You are now ready to connect to your server! However, one last thing: before opening the connection you can save your settings so you won’t have to enter the information again next time. To save your settings click on “Session” under “Category”. In the edit box under “Save Session” give your connection a name and then click on the “Save” button. The connection name will be displayed in the list under the edit box. Next time you run PuTTY, simply by double clicking on the name of the connection in the list, you can connect straight to your server.

Putty 3
Fig.14

Now, the last step! Simply click on the “Open” button to open the connection to your server. The server prompt will request you to “login as:” to which you need to respond with “root”. Provided everything was done correctly, as in the screen shot below, you should finally see the prompt command line ready for your commands!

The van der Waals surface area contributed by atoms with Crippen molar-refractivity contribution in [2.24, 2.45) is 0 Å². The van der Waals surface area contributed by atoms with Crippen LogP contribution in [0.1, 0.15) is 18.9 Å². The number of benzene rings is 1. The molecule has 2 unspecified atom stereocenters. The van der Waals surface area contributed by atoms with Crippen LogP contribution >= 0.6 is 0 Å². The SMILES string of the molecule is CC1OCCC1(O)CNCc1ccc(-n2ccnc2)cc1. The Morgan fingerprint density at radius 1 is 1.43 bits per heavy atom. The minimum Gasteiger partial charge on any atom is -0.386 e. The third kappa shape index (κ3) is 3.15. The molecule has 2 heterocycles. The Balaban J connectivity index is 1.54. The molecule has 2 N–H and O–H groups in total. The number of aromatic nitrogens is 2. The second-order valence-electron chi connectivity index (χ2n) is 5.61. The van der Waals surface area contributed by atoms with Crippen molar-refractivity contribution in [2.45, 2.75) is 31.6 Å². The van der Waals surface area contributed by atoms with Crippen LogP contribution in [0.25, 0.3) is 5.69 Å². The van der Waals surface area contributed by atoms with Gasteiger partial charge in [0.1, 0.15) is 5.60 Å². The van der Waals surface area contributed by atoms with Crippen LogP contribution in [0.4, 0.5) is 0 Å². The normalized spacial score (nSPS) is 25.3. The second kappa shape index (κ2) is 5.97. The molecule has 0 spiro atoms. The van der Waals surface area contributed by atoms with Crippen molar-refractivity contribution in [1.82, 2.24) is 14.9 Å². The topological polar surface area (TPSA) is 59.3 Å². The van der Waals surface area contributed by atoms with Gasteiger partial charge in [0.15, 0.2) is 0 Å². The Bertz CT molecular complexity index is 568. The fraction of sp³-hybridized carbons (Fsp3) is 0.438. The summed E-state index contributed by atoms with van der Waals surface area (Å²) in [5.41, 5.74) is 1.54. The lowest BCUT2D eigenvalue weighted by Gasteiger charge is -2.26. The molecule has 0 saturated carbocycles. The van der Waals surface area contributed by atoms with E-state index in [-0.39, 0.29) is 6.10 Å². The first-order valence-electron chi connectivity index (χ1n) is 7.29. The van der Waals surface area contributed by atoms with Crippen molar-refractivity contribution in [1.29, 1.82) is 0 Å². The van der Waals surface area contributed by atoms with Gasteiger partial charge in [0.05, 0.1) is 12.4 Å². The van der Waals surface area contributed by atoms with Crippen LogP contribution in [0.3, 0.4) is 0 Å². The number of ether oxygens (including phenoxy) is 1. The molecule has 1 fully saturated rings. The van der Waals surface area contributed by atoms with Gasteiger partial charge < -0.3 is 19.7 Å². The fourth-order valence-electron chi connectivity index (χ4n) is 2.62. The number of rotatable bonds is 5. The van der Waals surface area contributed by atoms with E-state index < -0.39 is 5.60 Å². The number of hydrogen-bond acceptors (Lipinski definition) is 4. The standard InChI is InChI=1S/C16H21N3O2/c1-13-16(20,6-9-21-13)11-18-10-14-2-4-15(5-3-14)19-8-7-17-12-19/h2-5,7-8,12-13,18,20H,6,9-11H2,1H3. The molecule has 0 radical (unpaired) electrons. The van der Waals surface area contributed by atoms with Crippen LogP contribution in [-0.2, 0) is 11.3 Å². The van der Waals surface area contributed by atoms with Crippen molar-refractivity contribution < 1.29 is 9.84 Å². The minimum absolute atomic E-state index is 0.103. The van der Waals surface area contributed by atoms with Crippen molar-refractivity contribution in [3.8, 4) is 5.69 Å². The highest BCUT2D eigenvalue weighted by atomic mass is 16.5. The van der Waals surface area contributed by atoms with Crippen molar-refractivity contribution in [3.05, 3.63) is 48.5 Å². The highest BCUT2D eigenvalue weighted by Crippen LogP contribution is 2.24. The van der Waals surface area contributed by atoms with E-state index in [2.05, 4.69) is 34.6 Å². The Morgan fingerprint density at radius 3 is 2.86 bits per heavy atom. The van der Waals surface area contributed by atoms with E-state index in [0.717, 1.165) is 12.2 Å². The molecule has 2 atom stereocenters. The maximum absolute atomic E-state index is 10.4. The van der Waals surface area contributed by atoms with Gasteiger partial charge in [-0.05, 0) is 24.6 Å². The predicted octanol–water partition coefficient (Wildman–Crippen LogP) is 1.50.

Amazon Cloud Server
Fig.15

I hope you found this blog useful! In my next blog I will explain how you can run a Morfik XApp as a native Apache module on your server.

Until then…… Au revoir!

3 Responses to “Deploying Morfik XApps on Amazon cloud”

December 17th, 2017
JacksonMate says:

The Server “Getting Started on Fedora Core 8” was no longer available and so I choose “Amazon Linux AIM 2013.03”.

I will write some not at the end of his next post if I manage to get my application running on AWS. On any variations resulting from using the server I did. If not I may be asking for help my self being a beginner. lol